Cybercrime detection rates in Maharashtra dip
Lack of police training and equipment and lengthy procedures have led to the drop, say cyber experts in Mumbaimumbai Updated: Nov 10, 2017 11:36 IST
The detection rate (number of cases solved) of cybercrime cases registered under the Information Technology (IT) Act in Maharashtra till June this year fell to 14%, compared to 25% in the whole of 2016 and 28% in 2015.
Experts said a lack of police training was to blame, along with the fact that several cybercriminals live overseas, making it harder to trace them. The detection rate of IT Act cases read with the Indian Penal Code was a bit better at 25% till June this year, compared to 23% in 2016.
A majority of the cases were registered under both, the IT Act and IPC. Till June this year, 722 cases were registered under both. About 312 were cases filed only under the IT Act. In 2016, there were 1,955 cases registered under both, with 435 filed only under the IT Act.
About 38% of cybercrimes in Maharashtra last year occurred in Mumbai. Statistics released by the Mumbai police show that 928 cases of cybercrime were registered in 2016, of which 203 were detected a — 21.8% detection rate.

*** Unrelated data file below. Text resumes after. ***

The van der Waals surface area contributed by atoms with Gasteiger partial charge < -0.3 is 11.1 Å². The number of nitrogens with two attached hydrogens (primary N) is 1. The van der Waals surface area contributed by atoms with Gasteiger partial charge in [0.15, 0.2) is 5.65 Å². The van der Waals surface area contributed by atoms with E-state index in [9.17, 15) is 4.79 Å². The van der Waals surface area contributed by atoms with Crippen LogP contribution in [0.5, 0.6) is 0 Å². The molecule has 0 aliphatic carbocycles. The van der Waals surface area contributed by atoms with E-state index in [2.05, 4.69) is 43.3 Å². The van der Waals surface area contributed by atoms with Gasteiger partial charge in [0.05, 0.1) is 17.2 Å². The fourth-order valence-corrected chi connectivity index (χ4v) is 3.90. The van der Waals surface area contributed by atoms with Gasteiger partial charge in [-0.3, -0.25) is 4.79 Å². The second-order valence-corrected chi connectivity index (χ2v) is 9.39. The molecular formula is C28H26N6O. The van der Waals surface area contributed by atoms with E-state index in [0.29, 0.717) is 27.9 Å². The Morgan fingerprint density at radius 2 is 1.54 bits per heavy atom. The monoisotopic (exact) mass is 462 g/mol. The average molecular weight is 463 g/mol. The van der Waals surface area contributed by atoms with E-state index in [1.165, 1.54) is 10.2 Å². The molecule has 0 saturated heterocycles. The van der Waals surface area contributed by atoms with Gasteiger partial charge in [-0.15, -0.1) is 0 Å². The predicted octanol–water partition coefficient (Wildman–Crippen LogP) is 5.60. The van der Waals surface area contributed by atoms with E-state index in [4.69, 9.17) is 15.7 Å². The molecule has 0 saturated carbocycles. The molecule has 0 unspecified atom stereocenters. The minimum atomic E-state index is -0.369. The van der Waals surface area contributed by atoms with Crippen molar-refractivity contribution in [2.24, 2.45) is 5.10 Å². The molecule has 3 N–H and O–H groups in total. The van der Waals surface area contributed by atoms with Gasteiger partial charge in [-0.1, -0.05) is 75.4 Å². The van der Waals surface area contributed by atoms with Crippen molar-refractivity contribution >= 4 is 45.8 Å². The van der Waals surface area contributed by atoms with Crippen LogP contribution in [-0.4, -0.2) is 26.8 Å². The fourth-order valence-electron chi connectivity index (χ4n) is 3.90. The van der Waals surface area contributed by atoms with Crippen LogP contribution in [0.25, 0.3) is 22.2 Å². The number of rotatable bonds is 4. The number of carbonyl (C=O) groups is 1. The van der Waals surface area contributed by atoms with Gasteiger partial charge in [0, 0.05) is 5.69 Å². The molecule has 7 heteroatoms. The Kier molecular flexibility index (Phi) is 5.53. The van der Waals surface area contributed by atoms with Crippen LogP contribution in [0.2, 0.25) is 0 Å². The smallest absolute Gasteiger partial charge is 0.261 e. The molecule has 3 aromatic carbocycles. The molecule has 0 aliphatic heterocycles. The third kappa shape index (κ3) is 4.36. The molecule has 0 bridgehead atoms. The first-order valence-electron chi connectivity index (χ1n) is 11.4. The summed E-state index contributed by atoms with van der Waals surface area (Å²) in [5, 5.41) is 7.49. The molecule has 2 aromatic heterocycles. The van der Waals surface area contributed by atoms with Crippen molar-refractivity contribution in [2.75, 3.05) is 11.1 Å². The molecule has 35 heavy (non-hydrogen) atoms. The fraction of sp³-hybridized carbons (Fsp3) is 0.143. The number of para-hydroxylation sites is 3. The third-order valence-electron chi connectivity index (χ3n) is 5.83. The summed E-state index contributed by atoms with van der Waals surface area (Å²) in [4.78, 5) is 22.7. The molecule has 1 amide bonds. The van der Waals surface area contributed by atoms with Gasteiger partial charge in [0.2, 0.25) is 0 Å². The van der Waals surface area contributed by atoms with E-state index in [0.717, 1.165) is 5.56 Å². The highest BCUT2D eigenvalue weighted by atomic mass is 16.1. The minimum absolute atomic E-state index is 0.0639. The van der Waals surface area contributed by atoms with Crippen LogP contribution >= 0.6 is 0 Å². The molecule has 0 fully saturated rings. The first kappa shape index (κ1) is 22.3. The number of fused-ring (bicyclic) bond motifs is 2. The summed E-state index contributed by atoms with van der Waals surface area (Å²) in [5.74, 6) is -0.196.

A senior state police official said that in cases in which an investigation is pursued, the lengthy list of procedures to be followed gives the accused time to fold up operations overseas and move on.
The state police plan to set up cyber cells in Mumbai and at least one cyber lab in each district, he said.
Experts said the government was more at fault than the police. Cyber expert Vijay Mukhi said the police need better training and equipment if the detection rate is to be improved. Former IPS officer-turned-advocate YP Singh said that while cybercrime was not a priority for the police, giving them more resources would help. He said most of the cases filed deal with defamation and are likely to be solved. However, more serious crimes such as hacking and other economic offences go unsolved.
Mukhi said the Federal Bureau of Investigation (FBI) records and gets copies of every email sent in the US, building an overarching influence in cyber space, which helps them achieve a better detection rate.
“Our government does not do this, which leaves cyber space vulnerable,” he added.